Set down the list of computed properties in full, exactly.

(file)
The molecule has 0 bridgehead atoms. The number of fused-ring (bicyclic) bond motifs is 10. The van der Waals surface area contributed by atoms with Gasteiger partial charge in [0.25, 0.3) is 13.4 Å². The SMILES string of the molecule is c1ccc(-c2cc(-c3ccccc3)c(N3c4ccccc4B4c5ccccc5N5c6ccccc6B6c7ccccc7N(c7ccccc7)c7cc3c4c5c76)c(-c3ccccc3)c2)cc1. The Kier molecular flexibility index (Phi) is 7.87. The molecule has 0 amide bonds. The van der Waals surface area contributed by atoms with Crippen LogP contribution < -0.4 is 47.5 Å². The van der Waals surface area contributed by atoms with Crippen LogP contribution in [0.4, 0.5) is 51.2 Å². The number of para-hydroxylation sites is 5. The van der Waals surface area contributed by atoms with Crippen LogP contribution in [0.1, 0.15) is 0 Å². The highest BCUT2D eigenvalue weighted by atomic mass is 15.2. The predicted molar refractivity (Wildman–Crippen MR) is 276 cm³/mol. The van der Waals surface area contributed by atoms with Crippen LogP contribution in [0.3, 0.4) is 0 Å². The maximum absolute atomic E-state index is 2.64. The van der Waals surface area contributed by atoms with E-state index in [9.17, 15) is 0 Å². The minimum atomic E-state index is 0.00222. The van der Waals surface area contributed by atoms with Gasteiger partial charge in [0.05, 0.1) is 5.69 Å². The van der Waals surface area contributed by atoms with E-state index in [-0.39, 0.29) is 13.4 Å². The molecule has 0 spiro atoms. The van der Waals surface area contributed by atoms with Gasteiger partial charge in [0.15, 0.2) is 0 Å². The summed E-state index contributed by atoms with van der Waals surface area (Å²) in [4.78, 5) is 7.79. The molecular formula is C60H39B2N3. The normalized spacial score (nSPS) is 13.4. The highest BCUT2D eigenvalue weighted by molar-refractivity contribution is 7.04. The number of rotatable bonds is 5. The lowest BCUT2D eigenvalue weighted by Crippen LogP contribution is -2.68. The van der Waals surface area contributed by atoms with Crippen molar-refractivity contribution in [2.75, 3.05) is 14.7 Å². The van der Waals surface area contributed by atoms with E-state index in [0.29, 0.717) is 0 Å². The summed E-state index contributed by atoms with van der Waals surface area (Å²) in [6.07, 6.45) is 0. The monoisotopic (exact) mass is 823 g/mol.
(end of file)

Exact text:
The molecule has 0 bridgehead atoms. The number of fused-ring (bicyclic) bond motifs is 10. The van der Waals surface area contributed by atoms with Gasteiger partial charge in [0.25, 0.3) is 13.4 Å². The SMILES string of the molecule is c1ccc(-c2cc(-c3ccccc3)c(N3c4ccccc4B4c5ccccc5N5c6ccccc6B6c7ccccc7N(c7ccccc7)c7cc3c4c5c76)c(-c3ccccc3)c2)cc1. The Kier molecular flexibility index (Phi) is 7.87. The molecule has 0 amide bonds. The van der Waals surface area contributed by atoms with Crippen LogP contribution < -0.4 is 47.5 Å². The van der Waals surface area contributed by atoms with Crippen LogP contribution in [0.4, 0.5) is 51.2 Å². The number of para-hydroxylation sites is 5. The van der Waals surface area contributed by atoms with Crippen LogP contribution in [0.1, 0.15) is 0 Å². The highest BCUT2D eigenvalue weighted by atomic mass is 15.2. The predicted molar refractivity (Wildman–Crippen MR) is 276 cm³/mol. The van der Waals surface area contributed by atoms with Crippen LogP contribution in [0.3, 0.4) is 0 Å². The maximum absolute atomic E-state index is 2.64. The van der Waals surface area contributed by atoms with E-state index in [9.17, 15) is 0 Å². The minimum atomic E-state index is 0.00222. The van der Waals surface area contributed by atoms with Gasteiger partial charge in [0.05, 0.1) is 5.69 Å². The van der Waals surface area contributed by atoms with E-state index in [-0.39, 0.29) is 13.4 Å². The molecule has 0 spiro atoms. The van der Waals surface area contributed by atoms with Gasteiger partial charge in [0.15, 0.2) is 0 Å². The summed E-state index contributed by atoms with van der Waals surface area (Å²) in [4.78, 5) is 7.79. The molecular formula is C60H39B2N3. The normalized spacial score (nSPS) is 13.4. The highest BCUT2D eigenvalue weighted by molar-refractivity contribution is 7.04. The number of rotatable bonds is 5. The lowest BCUT2D eigenvalue weighted by Crippen LogP contribution is -2.68. The van der Waals surface area contributed by atoms with Crippen molar-refractivity contribution in [2.75, 3.05) is 14.7 Å². The van der Waals surface area contributed by atoms with E-state index in [0.29, 0.717) is 0 Å². The summed E-state index contributed by atoms with van der Waals surface area (Å²) in [6.07, 6.45) is 0. The monoisotopic (exact) mass is 823 g/mol.